By Robin Rosen
My son Jack was just beginning to find his way socially when COVID hit in March of 2020. He is a fairly reserved kid with a late birthday, so he came to being social later than his peers. Camp had always been where he felt most comfortable socially, but COVID upended everything. It cancelled soccer, the prom, and his summer plan after Junior year to go on the Ramah Israel Seminar.
Just as Jack was applying to colleges online I heard about the JumpSpark gap year scholarship opportunity. I wanted to find a gap year program that was the right fit for him—religious but not too religious, a program where he could learn to make decisions for himself but with supervision. Social, but not a party program, with plenty of travel and experiences with Israeli kids. I wanted him to experience Israel, grow as a young adult, and come back excited to start college and still love being Jewish. After I researched and talked with a dozen different programs, I came to the same conclusion that Jack had all along—Nativ was the right choice.
Once the volumes of paperwork were sent and sent again, we gathered everything on the packing list and tried to fit everything he needed for the year into two duffel bags. Lucky for us, he is a bit of a minimalist, so we managed to fit everything in. I was ready for him to go.
I got asked often, “Aren’t you worried about sending him to Israel?” I wasn’t worried about Israel–I was worried about him making friends, that he got enough to eat, that he would do his laundry. Things have changed a lot since I went to Israel as a student in 1989. There are no more payphones, tokens, or collect calls. Jack had a cell phone with an Israel SIM card and could call or text when he wanted to.
It turned out that once or twice a week was what he wanted—and we were happy to get that! His calls were brief, his texts even shorter, but it was clear he was having a good time and busy. He was staying up late–his phone calls were often at 1:00 am Israeli time. His credit card bills were mostly for food and occasionally a bar tab. Jack figured out how to do his laundry, how to navigate roommates who were as messy as he was, how to navigate the bus system and how to get invited to a friend’s house for Shabbat.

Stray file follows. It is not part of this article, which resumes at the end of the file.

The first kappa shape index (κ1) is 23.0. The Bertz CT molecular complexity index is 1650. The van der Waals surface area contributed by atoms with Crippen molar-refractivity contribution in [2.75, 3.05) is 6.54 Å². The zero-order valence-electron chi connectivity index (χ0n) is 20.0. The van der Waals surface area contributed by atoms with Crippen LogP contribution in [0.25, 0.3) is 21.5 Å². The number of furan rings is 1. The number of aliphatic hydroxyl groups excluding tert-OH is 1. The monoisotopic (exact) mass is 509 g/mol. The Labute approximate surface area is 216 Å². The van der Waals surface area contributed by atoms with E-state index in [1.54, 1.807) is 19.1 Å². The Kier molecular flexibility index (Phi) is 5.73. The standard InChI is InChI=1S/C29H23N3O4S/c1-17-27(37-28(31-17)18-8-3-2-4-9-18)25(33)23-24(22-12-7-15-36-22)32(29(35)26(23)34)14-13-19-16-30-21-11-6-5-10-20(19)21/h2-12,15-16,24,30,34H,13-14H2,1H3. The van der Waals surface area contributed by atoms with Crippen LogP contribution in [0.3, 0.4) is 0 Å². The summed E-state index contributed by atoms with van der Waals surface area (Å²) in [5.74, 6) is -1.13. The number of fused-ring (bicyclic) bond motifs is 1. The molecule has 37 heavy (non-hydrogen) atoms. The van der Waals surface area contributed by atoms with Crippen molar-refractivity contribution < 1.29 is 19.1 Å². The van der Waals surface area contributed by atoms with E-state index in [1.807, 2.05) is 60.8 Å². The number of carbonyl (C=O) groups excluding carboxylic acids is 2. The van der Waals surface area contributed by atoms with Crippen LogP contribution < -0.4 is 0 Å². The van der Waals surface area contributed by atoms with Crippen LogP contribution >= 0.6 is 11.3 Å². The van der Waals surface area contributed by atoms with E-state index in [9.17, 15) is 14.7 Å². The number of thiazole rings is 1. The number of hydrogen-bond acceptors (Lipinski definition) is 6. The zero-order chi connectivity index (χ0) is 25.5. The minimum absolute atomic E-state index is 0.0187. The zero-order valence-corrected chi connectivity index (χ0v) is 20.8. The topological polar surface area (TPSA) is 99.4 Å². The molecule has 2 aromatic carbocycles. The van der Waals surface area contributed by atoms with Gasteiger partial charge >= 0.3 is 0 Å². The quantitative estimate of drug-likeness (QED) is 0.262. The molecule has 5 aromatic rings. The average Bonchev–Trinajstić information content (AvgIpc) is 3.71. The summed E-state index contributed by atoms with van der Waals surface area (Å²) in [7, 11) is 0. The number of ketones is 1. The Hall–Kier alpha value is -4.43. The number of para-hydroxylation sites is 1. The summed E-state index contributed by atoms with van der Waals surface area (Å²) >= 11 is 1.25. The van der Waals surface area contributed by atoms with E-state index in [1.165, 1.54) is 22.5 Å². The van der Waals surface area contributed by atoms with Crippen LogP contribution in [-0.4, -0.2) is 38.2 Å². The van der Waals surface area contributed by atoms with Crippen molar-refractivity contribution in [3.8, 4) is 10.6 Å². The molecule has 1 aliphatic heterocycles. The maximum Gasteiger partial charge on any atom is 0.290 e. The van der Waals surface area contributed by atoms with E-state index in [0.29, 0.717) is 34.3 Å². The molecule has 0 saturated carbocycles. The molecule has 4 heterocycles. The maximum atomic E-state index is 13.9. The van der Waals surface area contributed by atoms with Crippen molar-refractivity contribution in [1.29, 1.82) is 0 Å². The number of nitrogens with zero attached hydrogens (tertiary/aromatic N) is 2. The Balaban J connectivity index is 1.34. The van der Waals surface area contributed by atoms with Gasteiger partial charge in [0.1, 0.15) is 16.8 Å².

I did worry when he got COVID so far away from home. Turns out that he ended up missing some programming he did not want to attend and played video games for a few days. In every picture that Nativ posted (no social media for my kid), he was smiling and surrounded by friends. I knew he was doing well. About six weeks after he got to Israel, he said to me, “Mom, you were right. I am so glad I am here.”
Mostly, I just missed him. Nine months is a long time to go without seeing your child. COVID prevented me from visiting him. We had a great trip planned but Israel shut their borders to tourists, just a few weeks before our departure.
Jack returned home a bit shaggier, a bit taller, and much more attached to his cell phone. He misses his friends desperately. He is speaking up for himself more, and he is working through his college online orientation without nagging. He set up his summer job and gets himself to work every day. He is much more confident in who he is as a young adult and as an American Jew. Now, I feel like he is ready for college and independent living. I am so grateful that he had this opportunity. It was a gift for him and for us.